The mini fodder modules have been developed to suit the hobby farmer or person with smaller livestock quantities. This mini unit will produce approx 30kg per day.

The FodderTech System can convert 1kg of barley seed into 7-8 kg of fodder in a 7-day cycle. This unit produces approximately 20 kg per day of sprouts.

“The demand for our rabbits is outstripping supply, but the food costs are increasing too, so for us it is a balancing act between costs and making a profit from increased production,” says Graeme.

The long and the short of it was that Graeme ordered a small unit from FodderTech, which was delivered to his site just before Christmas 2009. He set up the unit in a section of his shed and started growing sprouted barley grain.

“I can’t believe it, I put the grain into the channels and 7 days later I take it out and feed it to the rabbits, it really is that simple,” says Graeme. “Sure, it is a bit of work, but the proof is in the pudding.”

Prior to installing the fodder system, Graeme was spending approximately $760 every 3 weeks for pellets. This was feeding approximately 50 – 60 does and their kids, together with maybe 60-70 young ones. He now spends around the same amount of money but he has increased his does to nearly 90 and doubled his young ones.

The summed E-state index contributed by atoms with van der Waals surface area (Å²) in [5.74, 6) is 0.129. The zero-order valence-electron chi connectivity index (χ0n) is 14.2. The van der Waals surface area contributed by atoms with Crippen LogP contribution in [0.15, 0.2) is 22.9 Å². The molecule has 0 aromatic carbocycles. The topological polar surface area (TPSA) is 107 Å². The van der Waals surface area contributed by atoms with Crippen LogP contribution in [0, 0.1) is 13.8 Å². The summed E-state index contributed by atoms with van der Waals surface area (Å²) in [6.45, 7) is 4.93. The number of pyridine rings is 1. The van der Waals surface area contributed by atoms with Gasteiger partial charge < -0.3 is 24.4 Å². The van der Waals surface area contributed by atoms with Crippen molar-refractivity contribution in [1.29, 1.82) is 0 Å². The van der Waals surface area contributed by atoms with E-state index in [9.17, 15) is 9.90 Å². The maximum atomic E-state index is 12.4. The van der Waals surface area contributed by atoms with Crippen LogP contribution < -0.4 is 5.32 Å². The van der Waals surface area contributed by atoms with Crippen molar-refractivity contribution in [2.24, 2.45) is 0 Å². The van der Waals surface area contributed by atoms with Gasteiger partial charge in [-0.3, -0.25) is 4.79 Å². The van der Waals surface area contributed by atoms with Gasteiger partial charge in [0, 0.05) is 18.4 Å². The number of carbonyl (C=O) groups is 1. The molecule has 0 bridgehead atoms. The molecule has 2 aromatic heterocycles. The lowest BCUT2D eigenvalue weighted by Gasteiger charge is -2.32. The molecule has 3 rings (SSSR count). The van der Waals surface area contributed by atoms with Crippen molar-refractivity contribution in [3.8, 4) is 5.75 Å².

Housing is a critical issue for rabbit health.

The young kids are taken from the mothers at around 4 weeks of age and it takes another 8–10 weeks before they are ready to sell at around 1kg to 1.5kg dressed weight. The sell price is per kg, so the bigger the rabbits, the better the return. He would like to double his production and decrease the time it takes to get the rabbits to saleable size and he believes the fodder system is the answer.

Just born. Normally a doe will produce 8-10 kids.

One-week old. The young kids are taken from the mothers at around 4 weeks of age.

2.5-weeks old. It takes 8–10 weeks before they are ready to sell.

“It took only a couple of days for the does to get into eating the sprouts and now they can’t wait and they are looking for it every morning. I believe it will increase milk production and give the young ones a really good start.”

Recently, a mother on the fodder produced 15 babies, which has never happened before.